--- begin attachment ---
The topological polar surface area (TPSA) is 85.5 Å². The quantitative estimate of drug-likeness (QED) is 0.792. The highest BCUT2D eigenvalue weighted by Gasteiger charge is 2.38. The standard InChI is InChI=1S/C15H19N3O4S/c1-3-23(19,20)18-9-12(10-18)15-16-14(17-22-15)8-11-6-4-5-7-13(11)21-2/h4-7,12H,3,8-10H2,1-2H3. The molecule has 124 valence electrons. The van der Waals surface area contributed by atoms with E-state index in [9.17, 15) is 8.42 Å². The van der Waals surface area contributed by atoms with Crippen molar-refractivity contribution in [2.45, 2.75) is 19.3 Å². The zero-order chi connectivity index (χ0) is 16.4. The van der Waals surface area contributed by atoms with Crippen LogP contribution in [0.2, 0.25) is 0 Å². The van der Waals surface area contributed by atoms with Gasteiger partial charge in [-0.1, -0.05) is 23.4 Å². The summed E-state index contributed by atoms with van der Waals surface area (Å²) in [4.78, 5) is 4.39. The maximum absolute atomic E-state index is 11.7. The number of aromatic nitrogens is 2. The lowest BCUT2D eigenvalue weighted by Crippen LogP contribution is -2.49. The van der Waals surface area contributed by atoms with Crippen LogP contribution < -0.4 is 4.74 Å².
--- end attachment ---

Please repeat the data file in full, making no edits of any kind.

The topological polar surface area (TPSA) is 85.5 Å². The quantitative estimate of drug-likeness (QED) is 0.792. The highest BCUT2D eigenvalue weighted by Gasteiger charge is 2.38. The standard InChI is InChI=1S/C15H19N3O4S/c1-3-23(19,20)18-9-12(10-18)15-16-14(17-22-15)8-11-6-4-5-7-13(11)21-2/h4-7,12H,3,8-10H2,1-2H3. The molecule has 124 valence electrons. The van der Waals surface area contributed by atoms with E-state index in [9.17, 15) is 8.42 Å². The van der Waals surface area contributed by atoms with Crippen molar-refractivity contribution in [2.45, 2.75) is 19.3 Å². The zero-order chi connectivity index (χ0) is 16.4. The van der Waals surface area contributed by atoms with Crippen LogP contribution in [0.2, 0.25) is 0 Å². The van der Waals surface area contributed by atoms with Gasteiger partial charge in [-0.1, -0.05) is 23.4 Å². The summed E-state index contributed by atoms with van der Waals surface area (Å²) in [4.78, 5) is 4.39. The maximum absolute atomic E-state index is 11.7. The number of aromatic nitrogens is 2. The lowest BCUT2D eigenvalue weighted by Crippen LogP contribution is -2.49. The van der Waals surface area contributed by atoms with Crippen LogP contribution < -0.4 is 4.74 Å².